Combine all this with the fact that this race was crowded, insanely so, for the entire 13.1 miles. I’ve run larger races before, but they’ve always thinned out at some point even if the first few miles were tight. Not this race! I felt like I caught up with the first wave very quickly, and literally spent the entire race trying to duck and weave around other people. I’m not sure I could have pushed myself harder even without the crowd, but I also think that I got tired of trying to fight my way around people early on, and just after the half way point I gave up trying.
Around the 8 mile marker, i.e. rock-in-stomach time, I had THE talk with myself. Are you having fun? (No.) Do you feel like shit? (Yes.) Do you want this race to be over? (YES.) But, somehow I didn’t throw in the towel. I tried to hang on to the pace that felt okay (but still way too hard), and tried harder to simply enjoy the rest of the race to the best of my ability, which admittedly was hanging on by a tiny little thread. I knew my husband would be at the finish line, so I tried to give the last mile, okay…the last half mile, everything I had. I almost instantly regretted this, and I think it’s the closest I’ve come to actually vomiting in a race. I laughed when I got the picture below of me crossing the finish line, because I managed to pull it together and to look like I wasn’t secretly gagging a little. This, perhaps, was my one real victory of the day.
After I crossed the finish line I realized that I had persisted, despite not feeling great from the time I got up, despite being frustrated with the crowded course, and despite really, really wanting to give up from about mile 4 on. My official time was 1:41:23 (7:37 pace), and am beyond proud of myself for hanging on. I’m so happy my husband was able to come watch me finish and that he was there to laugh with me about the whole ordeal. Remember that headache? Oy. It came back with a vengeance shortly after the laughter, but after a proper recovery period filled with liquids and hamburgers, it finally left me alone. I haven’t been sore at all, but then again it wasn’t my legs that were holding me back. I decided to take a few days off to regroup and to catch up on some much needed sleep. I’m not sure exactly when I’ll go for my inaugural post-race run, and am pondering a full week off, mostly for a mini mental break.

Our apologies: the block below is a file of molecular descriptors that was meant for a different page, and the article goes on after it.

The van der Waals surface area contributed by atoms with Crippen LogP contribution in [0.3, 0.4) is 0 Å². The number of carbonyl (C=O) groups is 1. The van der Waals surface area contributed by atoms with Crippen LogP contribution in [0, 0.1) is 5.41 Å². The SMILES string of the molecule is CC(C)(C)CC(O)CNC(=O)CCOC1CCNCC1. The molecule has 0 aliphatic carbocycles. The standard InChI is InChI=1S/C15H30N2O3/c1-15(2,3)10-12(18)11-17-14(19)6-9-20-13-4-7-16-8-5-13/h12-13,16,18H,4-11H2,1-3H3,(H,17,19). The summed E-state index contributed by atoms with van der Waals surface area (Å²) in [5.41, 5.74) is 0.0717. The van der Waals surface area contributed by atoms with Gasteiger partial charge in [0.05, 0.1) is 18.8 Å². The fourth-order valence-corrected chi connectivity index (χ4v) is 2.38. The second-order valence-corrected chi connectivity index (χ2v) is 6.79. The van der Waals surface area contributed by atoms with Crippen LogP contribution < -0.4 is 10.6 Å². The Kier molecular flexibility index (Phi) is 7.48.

This wasn’t my fastest race, but it was probably my most tenacious, and a good learning experience no matter what. I’ll be more closely reviewing my training this week to figure out where I’m going next and what resources might help me have a much more comfortable race in the fall (and beyond). I think part of the problem has been racing so infrequently over the past year, reserving myself only for my half marathons, so I’d like to incorporate some shorter races into the next few months to help me work on speed and to help build up some racing confidence.
While I can’t say I’m itching to do this particular race again, I’m glad for the experience, warts and all. Bad days happen. I’m picking myself up by my running shorts and moving on.
Update 5/11/16: Read more about this race in my training data dig.